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Intaglio Prints by John Cage

December 18, 2002 through March 16, 2003

The University of California, Berkeley Art Museum and Pacific Film Archive (BAM/PFA) is pleased to present Intaglio Prints by John Cage, an exhibition of works on paper by avant-garde composer John Cage. Best known for his experimental music, in his early years Cage was interested in both art and music. Having chosen to focus his energies on music, Cage returned to art making late in life. The works in this exhibition were created at Crown Point Press in Oakland, California, where Cage spent time working nearly every year from 1978 until his death in 1992.

Intaglio Prints by John Cage is presented in collaboration with Cal Performances' presentation of the Merce Cunningham Dance Company, February 7 and 8, on the occasion of the company's fiftieth anniversary. Among the works to be performed will be a special event set to John Cage's 30 Pieces in 30 Minutes, a tribute to the long and productive partnership of Cunningham and Cage. On February 6, the Pacific Film Archive will present an evening of films featuring Merce Cunningham and his company. For more information regarding the PFA program, please call 510-642-1412.

Although he was initially drawn to both art and music, at the insistence of his teacher Arnold Schoenberg Cage decided to devote himself exclusively to music, and didn't take up art again seriously until the latter part of his life. In 1969 he was commissioned to do a work to commemorate the death of Marcel Duchamp, and created a series of lithographs on Plexiglas he called Plexigrams. The largest body of his visual art, however, is in the medium of intaglio printing created at Crown Point Press between 1978 and his death in 1992.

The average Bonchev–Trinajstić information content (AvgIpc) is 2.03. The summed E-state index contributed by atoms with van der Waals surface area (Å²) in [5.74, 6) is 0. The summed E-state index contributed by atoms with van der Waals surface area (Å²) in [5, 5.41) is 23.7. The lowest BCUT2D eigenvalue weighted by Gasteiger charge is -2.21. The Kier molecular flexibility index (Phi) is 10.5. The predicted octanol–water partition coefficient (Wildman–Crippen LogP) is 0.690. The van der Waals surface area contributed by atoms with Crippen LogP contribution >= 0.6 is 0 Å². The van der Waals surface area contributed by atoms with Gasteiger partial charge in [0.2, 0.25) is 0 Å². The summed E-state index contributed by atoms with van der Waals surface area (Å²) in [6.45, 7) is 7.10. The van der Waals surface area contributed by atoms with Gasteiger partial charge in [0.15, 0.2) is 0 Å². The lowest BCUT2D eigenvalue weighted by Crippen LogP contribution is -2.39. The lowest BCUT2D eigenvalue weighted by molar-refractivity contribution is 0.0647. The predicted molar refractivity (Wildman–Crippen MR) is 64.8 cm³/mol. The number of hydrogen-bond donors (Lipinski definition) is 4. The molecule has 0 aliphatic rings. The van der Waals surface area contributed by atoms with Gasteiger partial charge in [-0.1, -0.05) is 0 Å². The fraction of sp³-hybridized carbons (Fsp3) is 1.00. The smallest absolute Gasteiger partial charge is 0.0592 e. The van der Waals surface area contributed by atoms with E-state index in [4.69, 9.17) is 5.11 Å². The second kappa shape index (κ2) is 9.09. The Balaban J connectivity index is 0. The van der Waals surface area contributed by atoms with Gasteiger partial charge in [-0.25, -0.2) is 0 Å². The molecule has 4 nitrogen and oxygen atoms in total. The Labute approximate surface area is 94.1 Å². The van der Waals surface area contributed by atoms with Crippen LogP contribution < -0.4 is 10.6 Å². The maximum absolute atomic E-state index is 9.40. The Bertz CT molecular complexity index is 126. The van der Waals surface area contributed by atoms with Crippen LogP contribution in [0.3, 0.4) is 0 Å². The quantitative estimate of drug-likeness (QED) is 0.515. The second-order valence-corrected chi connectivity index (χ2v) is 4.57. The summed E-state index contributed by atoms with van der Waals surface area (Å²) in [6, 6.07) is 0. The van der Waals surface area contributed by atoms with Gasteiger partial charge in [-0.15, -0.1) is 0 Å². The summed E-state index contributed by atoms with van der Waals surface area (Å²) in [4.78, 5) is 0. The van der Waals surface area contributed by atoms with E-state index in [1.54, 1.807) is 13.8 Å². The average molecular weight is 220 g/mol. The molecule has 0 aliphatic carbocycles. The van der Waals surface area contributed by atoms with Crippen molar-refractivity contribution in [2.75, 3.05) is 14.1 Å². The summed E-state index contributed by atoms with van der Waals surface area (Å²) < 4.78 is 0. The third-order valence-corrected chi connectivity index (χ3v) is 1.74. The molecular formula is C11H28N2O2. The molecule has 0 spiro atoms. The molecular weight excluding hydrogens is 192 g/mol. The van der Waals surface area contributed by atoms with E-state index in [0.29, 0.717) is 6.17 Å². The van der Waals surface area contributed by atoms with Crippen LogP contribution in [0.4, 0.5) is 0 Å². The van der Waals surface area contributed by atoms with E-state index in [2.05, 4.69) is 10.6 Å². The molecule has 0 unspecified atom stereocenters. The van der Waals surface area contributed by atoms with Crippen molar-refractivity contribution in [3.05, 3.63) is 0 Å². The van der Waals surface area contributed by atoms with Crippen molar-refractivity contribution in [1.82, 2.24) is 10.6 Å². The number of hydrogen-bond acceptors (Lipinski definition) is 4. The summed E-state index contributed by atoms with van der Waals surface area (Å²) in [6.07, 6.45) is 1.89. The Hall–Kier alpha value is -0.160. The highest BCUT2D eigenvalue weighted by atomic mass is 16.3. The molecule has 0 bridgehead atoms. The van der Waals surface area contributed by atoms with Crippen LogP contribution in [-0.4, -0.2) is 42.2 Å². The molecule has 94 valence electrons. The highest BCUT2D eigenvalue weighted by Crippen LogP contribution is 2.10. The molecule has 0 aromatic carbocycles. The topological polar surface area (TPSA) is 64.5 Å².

In many ways printmaking was the perfect medium for Cage, as he liked to work in overlapping layers, rather than linearly. To avoid being influenced by his personal likes and dislikes, Cage relied on chance operations to aid his decision making in creating visual art. "Chance operations are a way of silencing the ego so that the rest of the world has a chance to enter into the ego's own experience," he wrote. Chance was not a method to avoid making choices. Rather, he said, "...my choices consist in choosing what questions to ask." Cage derived the answers to his queries from the Chinese book of wisdom, the I-Ching, which he consulted for every print in a given edition, making each print unique. The maps and scores give an indication of the intricacy and precision of Cage's working method, belying the common misconception that he approached his work randomly.

Cage's art was influenced by his music, which he also composed using chance operations. His art could also influence his music. The simple and refined fifteenth-century Japanese rock garden Ryoanji first surfaced as an influence in Concert for Piano Orchestra in 1957, then in his drypoint print R3 in 1983, then again in his music in Ryoanji, 1983–85.

Given that nonintentionality was Cage's guiding principle, it may come as a surprise that there is a consistency throughout his visual work. This can be attributed in part to the types of basic elements and procedures Cage established as he began a work. Though he varied the forms, colors, and techniques from project to project, his open-ended strategies resulted in the sense of a moment snatched from the continuous flow of life itself, as if whatever is occurring on the page is continuing outside its physical borders. As music is indistinguishable from sound in Cage's philosophy, so art consists of framing a fragment of the visual field as a method to increase awareness of life as it is being lived. "The usefulness of the useless is good news for artists," he observed. "For art serves no useful purpose. It has to do with changing minds and spirits."

During this exhibition, related works from the BAM/PFA collection will be installed in other galleries throughout the museum. Included are John Cage's screenprint on Plexiglas, Not Wanting to Say Anything about Marcel, Plexigram II, 1969; Tom Marioni's John Cage's Autograph, graphite on paper, undated; and Nam June Paik's mixed-media video sculpture Homage to Merce Cunningham, 1988.